Democratic Congressman Steve Cohen, who has introduced an amendment to eliminate the Electoral College, called it "a relic of slavery & the 3/5 compromise" on Twitter, arguing that his state of Tennessee is consistently so deep red that "candidates don't take the time to visit Memphis."

"It let slave states wield more influence than their voting population merited," Cohen said. "We need to move toward a '1 person, 1 vote' standard."

But experts who have long-studied the Electoral College and its impact on U.S. elections argue it serves contrary to its original purpose.

"It is certainly undemocratic by any 21st Century criteria of democracy and, in addition, it is one of those things that I think is making the United States more ungovernable," Sanford Levinson, a government professor at the University of Texas at Austin School of Law, told Newsweek.

Electoral College, 2016 election, Donald Trump, Hillary Clinton
Anya Rose, 33, holds a sign with the number of votes Hillary Clinton won by popular vote, joining Donald Trump demonstrators outside the Pennsylvania Capitol Building before electors arrive to cast their votes for the election, in Harrisburg, Pennsylvania, on December 19, 2016. Photo by Mark Makela/Getty Images

A common scenario raised by Electoral College critics is that voters in less populous states wield more power compared to those in more populous states. In Wyoming, there is one electoral vote per roughly 194,000 people, while in California, there is one electoral vote per roughly 705,000 people.

But Public Interest Law Professor John Banzhaf of George Washington University Law School, whose mathematical analysis in the 1960s had a different conclusion, disagrees.

"My mathematical analysis demonstrated that just the opposite was true; citizen voters in the most populous states had far more voting power than those in most other states," he told Newsweek.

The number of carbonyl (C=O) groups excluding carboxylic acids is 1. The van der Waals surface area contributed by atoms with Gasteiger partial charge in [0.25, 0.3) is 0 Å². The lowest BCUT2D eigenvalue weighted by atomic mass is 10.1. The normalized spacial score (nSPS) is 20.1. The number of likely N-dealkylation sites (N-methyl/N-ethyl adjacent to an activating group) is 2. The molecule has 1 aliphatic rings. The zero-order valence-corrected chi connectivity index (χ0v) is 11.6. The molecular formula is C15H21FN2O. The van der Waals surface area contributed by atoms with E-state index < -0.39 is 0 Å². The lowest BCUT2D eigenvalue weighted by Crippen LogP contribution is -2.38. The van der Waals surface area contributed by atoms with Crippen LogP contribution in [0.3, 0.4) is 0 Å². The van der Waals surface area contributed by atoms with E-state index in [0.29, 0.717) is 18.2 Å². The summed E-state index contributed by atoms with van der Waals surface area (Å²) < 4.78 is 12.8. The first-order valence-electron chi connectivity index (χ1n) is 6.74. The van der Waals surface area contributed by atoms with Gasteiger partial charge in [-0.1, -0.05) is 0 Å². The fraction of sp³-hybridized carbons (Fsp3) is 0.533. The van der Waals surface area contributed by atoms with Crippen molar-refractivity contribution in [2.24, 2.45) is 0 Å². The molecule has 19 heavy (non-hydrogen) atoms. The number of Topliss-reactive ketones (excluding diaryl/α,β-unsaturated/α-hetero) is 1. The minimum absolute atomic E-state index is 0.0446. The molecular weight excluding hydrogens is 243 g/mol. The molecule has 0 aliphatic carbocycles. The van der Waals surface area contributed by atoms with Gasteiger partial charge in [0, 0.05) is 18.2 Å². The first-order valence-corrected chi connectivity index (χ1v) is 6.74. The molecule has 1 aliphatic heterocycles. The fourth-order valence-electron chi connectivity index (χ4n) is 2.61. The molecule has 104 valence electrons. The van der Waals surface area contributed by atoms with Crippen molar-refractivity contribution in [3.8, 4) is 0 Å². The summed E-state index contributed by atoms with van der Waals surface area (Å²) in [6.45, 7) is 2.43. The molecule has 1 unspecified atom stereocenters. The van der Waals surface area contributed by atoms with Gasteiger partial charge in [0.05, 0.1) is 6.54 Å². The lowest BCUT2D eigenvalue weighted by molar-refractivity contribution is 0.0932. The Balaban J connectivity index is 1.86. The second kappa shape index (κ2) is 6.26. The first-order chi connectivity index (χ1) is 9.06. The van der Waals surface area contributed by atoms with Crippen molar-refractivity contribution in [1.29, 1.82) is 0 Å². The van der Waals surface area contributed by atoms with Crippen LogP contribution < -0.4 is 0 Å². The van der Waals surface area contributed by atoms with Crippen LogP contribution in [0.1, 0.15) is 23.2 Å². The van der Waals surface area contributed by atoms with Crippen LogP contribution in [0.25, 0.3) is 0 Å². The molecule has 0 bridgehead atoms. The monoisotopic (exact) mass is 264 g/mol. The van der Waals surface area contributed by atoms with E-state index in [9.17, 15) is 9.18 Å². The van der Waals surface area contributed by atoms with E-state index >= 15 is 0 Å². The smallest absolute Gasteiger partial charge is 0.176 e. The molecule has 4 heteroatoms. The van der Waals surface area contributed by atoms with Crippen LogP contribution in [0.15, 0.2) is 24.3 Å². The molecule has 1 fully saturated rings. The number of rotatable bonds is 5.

The reason, Banzhaf said, is that it's more likely an individual voter in California could sway the outcome of a presidential election than someone in Wyoming due to California's large number of electoral votes.

The Electoral College persists, despite public polling continuing to show the majority of Americans are not in favor of it. Levinson believed this was because to institute a change that most citizens would find favorable would require a constitutional amendment. In a poll last summer in the run-up to the midterm elections conducted by the Public Religion Research Institute, Americans supported choosing the president using a national popular vote by roughly a two-to-one margin compared to using the Electoral College.

"You run up against the fact that the U.S. Constitution, as a practical matter, is almost impossible to amend," Levinson said.

To alter the Constitution, an amendment would need a two-thirds majority vote in both the House and Senate and be ratified by three-fourths of state legislatures at a constitutional convention.

It's partly why John Koza, chair of National Popular Vote Inc., a nonprofit group whose purpose is "to study, analyze and educate the public" on implementing a nationwide popular election, advocates for states to bypass the Electoral College and award their electoral votes to whichever candidate wins the national popular vote.

Colorado became the 12th and most recent state to join the movement, known as the National Popular Vote Interstate Compact. The District of the Columbia also signed on. The compact, passed by state legislatures, would require those states to cast their electoral votes for the national popular vote candidate. Currently totaling only 181 electoral votes, the compact will not go into effect until it receives enough states to total 270 electoral votes.

Nebraska and Maine are the only states that do not follow the winner-takes-all rule. Instead, the candidates split the electoral votes proportionate with their vote totals.

"We're in favor of changing the state laws, these state 'winner-takes-all' laws that award all of the state's electoral votes to the candidate who gets the most votes inside each state," Koza told Newsweek. "The states are authorized to do that in the Constitution in Article II, and that's the basis for our bill—we'd like to see the president elected by a popular vote in all 50 states, in which the candidate who gets the most votes become president."